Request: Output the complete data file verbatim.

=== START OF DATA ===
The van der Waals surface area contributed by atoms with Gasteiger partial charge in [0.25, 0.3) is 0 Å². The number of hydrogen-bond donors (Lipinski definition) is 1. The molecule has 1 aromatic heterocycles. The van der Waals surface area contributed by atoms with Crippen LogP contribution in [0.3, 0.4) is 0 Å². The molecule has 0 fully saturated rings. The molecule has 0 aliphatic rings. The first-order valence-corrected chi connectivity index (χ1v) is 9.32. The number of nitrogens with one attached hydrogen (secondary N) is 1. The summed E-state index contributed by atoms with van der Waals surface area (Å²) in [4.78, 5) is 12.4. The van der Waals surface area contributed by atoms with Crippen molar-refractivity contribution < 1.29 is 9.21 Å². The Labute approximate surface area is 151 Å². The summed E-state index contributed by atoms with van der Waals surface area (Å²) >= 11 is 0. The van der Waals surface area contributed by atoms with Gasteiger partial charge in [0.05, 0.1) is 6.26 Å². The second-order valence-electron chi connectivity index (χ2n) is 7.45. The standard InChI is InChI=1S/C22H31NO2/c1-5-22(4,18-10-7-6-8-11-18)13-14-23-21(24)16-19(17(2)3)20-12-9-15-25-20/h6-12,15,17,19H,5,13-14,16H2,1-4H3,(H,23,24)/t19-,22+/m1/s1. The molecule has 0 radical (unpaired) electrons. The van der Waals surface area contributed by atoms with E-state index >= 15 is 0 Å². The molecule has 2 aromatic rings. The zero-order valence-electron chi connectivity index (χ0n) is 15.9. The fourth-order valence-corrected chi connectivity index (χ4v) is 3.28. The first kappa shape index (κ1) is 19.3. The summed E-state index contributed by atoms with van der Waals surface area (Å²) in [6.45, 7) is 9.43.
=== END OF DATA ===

The van der Waals surface area contributed by atoms with Gasteiger partial charge in [0.25, 0.3) is 0 Å². The number of hydrogen-bond donors (Lipinski definition) is 1. The molecule has 1 aromatic heterocycles. The van der Waals surface area contributed by atoms with Crippen LogP contribution in [0.3, 0.4) is 0 Å². The molecule has 0 fully saturated rings. The molecule has 0 aliphatic rings. The first-order valence-corrected chi connectivity index (χ1v) is 9.32. The number of nitrogens with one attached hydrogen (secondary N) is 1. The summed E-state index contributed by atoms with van der Waals surface area (Å²) in [4.78, 5) is 12.4. The van der Waals surface area contributed by atoms with Crippen molar-refractivity contribution < 1.29 is 9.21 Å². The Labute approximate surface area is 151 Å². The summed E-state index contributed by atoms with van der Waals surface area (Å²) >= 11 is 0. The van der Waals surface area contributed by atoms with Gasteiger partial charge in [0.05, 0.1) is 6.26 Å². The second-order valence-electron chi connectivity index (χ2n) is 7.45. The standard InChI is InChI=1S/C22H31NO2/c1-5-22(4,18-10-7-6-8-11-18)13-14-23-21(24)16-19(17(2)3)20-12-9-15-25-20/h6-12,15,17,19H,5,13-14,16H2,1-4H3,(H,23,24)/t19-,22+/m1/s1. The molecule has 0 radical (unpaired) electrons. The van der Waals surface area contributed by atoms with E-state index >= 15 is 0 Å². The molecule has 2 aromatic rings. The zero-order valence-electron chi connectivity index (χ0n) is 15.9. The fourth-order valence-corrected chi connectivity index (χ4v) is 3.28. The first kappa shape index (κ1) is 19.3. The summed E-state index contributed by atoms with van der Waals surface area (Å²) in [6.45, 7) is 9.43.